The Leader also said she refuted the suggestion that the Government is not prepared to review the evidence - 'We are listening and we continue to do so,' she said.
Here we are, we have a whole body of evidence -
Mrs Hiscutt - Could you just repeat that?
Ms FORREST - You said during the last debate, and I will quote -
I refute the suggestion the Government is not prepared to review the evidence. We are listening and we continue to do so.
What I am saying is, you cannot unsee the coroner's report. The Leader, as spokesperson for the Government in this place, said that the Government was willing to look at that. She further said -
Getting back to the evidence, I have spoken about how an independent review of the latest ACT pill and drug testing trial has yet to be done. We are also waiting for the New South Wales coroner's report into festival deaths, which is expected to be released later this year. It is another important piece of information that governments around Australia will want to consider should they have the opportunity to do so.
These are the two documents the Government said it was waiting for. We have the one that you cannot unsee, the coroner's report, and there is still another. That is more part of the second amendment. I am just flagging that to give a context to the entirety of the amendments being proposed by the Leader and by me in amending her amendment.
At the moment, I am just asking members to keep (1)(b) in the motion, which notes the thorough and evidence-based approach taken to inform the report. I have given my reasons as to why that should remain, and we will come to the second amendment later. One is not reliant on the other. You could vote yes on this one and no on the next. They are not reliant on each other; they are totally separate discussions.
Ms LOVELL (Rumney) - Madam Acting President, on this amendment to the amendment, I am inclined to support the member for Murchison's amendment. It has been noted a couple of times that there has been quite a collaborative approach taken in developing this motion. This has been demonstrated by the way the member is dealing with these amendments on the Floor and working through what has been proposed by the Government to try to find a way forward that we can all be comfortable with.
It does seem to me to be a little nonsensical to remove that paragraph (1)(b). It is not stating that we agree or disagree with the recommendations of the report. It is simply acknowledging the process and the approach that was taken and the fact that was thorough and evidence-based.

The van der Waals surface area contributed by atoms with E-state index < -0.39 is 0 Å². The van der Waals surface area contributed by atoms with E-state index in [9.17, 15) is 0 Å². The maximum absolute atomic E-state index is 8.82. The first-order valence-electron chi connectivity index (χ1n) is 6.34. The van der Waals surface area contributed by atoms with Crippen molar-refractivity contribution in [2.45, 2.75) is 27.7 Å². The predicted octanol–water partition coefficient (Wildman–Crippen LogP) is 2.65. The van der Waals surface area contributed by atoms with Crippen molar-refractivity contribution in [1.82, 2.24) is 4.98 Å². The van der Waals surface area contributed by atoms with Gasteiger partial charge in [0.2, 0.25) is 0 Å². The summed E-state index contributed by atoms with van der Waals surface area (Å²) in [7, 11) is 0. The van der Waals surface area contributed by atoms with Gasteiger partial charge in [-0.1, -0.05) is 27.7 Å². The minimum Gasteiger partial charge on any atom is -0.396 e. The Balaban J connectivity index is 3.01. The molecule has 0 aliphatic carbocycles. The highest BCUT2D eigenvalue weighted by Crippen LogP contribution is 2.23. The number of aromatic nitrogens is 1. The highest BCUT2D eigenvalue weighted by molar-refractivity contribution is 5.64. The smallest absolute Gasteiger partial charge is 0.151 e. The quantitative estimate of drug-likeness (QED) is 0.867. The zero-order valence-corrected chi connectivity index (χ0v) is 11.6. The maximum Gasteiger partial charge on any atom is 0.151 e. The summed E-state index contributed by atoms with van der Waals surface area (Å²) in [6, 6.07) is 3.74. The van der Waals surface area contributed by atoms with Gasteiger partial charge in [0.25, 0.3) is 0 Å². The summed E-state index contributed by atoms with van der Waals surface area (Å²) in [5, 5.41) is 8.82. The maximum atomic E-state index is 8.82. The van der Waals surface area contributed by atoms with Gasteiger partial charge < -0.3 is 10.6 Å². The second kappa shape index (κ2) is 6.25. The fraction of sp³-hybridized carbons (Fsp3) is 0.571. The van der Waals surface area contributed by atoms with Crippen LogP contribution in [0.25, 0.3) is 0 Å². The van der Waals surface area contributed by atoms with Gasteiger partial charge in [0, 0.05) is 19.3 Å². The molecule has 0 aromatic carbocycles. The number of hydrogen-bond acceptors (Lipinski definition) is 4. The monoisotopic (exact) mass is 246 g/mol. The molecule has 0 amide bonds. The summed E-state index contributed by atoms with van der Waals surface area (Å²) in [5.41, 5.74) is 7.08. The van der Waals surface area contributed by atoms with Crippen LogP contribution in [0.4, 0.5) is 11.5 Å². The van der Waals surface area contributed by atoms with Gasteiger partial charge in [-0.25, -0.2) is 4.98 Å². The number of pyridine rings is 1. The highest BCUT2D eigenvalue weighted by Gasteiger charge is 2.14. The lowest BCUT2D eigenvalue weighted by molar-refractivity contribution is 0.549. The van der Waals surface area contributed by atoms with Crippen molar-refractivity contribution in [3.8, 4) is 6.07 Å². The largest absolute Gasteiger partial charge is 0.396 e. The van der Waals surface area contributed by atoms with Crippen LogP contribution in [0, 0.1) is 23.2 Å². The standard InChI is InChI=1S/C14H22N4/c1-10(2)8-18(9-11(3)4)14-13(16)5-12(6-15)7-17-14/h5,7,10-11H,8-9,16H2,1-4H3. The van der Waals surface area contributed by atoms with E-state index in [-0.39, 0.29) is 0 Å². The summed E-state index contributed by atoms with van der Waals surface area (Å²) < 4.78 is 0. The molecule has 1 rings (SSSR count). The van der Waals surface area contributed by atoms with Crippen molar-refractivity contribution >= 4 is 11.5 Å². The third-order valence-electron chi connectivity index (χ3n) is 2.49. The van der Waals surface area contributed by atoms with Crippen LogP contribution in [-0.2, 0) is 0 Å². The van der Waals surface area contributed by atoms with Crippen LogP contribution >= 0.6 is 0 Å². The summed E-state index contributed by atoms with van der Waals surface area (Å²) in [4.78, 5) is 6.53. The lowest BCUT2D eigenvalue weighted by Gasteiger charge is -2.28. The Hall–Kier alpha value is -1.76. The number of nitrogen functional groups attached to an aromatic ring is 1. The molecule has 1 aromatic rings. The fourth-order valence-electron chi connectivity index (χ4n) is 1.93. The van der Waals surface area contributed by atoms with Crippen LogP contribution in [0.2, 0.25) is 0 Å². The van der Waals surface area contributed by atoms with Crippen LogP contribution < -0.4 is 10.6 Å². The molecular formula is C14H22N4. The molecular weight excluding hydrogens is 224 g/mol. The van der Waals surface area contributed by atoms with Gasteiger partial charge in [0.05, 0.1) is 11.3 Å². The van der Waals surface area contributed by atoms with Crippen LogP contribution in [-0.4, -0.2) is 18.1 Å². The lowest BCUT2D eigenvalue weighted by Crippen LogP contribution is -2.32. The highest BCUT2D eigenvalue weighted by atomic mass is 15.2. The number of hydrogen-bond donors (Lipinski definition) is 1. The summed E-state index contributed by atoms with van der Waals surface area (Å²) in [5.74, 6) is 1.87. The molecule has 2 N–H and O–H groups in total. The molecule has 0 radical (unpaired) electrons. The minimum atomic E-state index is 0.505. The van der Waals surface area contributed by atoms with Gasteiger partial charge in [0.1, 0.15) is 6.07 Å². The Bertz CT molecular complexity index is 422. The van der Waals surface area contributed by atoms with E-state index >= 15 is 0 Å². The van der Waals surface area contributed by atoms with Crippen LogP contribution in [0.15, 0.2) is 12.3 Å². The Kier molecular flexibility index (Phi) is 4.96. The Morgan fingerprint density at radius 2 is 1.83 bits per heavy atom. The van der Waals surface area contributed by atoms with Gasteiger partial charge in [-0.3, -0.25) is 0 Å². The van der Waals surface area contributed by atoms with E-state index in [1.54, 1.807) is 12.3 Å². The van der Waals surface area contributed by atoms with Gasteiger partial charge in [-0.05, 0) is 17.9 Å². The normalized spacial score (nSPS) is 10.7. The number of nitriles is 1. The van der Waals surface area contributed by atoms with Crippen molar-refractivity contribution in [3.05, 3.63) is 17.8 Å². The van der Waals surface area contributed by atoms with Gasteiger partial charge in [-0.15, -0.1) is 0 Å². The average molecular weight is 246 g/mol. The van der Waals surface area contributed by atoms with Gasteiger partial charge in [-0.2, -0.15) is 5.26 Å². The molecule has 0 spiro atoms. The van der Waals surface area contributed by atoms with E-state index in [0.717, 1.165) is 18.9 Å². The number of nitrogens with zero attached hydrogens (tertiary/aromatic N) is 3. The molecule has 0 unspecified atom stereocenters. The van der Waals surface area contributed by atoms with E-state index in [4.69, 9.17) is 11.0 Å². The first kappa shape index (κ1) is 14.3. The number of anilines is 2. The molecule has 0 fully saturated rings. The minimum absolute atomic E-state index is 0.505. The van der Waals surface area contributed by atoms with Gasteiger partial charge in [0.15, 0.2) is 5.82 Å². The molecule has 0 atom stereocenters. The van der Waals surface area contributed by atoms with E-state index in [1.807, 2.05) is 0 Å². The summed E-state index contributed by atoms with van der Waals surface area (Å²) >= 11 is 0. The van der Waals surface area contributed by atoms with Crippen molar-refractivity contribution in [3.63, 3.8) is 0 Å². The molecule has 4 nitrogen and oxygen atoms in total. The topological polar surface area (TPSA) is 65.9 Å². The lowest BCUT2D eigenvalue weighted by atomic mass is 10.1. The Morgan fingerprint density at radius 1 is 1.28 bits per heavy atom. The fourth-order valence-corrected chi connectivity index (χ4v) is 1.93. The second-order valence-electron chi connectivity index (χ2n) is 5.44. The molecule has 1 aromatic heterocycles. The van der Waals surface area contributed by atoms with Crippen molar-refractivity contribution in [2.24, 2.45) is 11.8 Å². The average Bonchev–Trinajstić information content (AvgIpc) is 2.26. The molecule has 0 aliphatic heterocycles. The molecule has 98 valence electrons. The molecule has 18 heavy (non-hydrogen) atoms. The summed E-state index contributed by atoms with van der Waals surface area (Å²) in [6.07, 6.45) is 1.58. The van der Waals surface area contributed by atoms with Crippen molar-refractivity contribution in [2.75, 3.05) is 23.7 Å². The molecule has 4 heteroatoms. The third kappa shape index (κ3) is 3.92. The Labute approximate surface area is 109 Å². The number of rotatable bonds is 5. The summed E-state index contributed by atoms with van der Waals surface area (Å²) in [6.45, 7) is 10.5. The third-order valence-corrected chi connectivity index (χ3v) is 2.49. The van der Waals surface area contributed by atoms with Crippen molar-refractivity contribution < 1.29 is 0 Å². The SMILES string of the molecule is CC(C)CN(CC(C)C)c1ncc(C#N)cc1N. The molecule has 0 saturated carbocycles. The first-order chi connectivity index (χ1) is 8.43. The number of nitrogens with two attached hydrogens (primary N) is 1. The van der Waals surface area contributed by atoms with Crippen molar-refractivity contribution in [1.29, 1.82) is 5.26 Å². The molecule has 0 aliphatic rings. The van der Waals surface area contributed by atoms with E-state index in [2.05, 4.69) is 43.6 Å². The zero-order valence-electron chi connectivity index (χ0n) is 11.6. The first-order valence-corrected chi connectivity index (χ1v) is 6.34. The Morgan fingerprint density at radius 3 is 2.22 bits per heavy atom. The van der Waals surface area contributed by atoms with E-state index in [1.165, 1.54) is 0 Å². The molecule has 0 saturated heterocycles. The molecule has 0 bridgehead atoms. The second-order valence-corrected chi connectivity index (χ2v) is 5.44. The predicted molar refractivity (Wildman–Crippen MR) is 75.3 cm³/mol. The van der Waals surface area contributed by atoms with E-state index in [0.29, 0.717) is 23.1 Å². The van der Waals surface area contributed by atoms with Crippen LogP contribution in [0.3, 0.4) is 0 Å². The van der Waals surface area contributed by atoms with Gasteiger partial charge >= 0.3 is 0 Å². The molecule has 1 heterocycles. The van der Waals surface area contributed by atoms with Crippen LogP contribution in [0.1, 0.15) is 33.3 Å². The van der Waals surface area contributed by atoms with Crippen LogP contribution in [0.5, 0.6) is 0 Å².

I am unclear as to why the Government would be seeking to remove that paragraph. The Leader might be able to shed some more light on that. It is not saying we agree or disagree with the recommendations, only that the approach taken in writing that report was evidence-based and very thorough, which I do not think anyone can dispute.
I am inclined to support the member for Murchison's amendment to the amendment.
Mr VALENTINE (Hobart) - Madam Acting President, I support the amendment to the amendment given I would imagine that it would be difficult for the Government to agree to leaving in 'thorough and evidence‑based approach' if they believed the approach was not properly evidence‑based. I agree with the member for Murchison that in fact it is. I have not spoken to the motion yet, but I support the amendment to the amendment in this case because I think it is accurate.
Mrs HISCUTT (Montgomery - Leader of the Government in the Legislative Council) - Madam Acting President, for clarity, when it comes to the report, we respect the report but the Government is yet to review and receive advice on it. On that basis, we are not judging or characterising the validity or otherwise of any evidence put forward. With the amendment we have originally put forward, the Government was very comfortable to be able to do something. That is why it is what it is.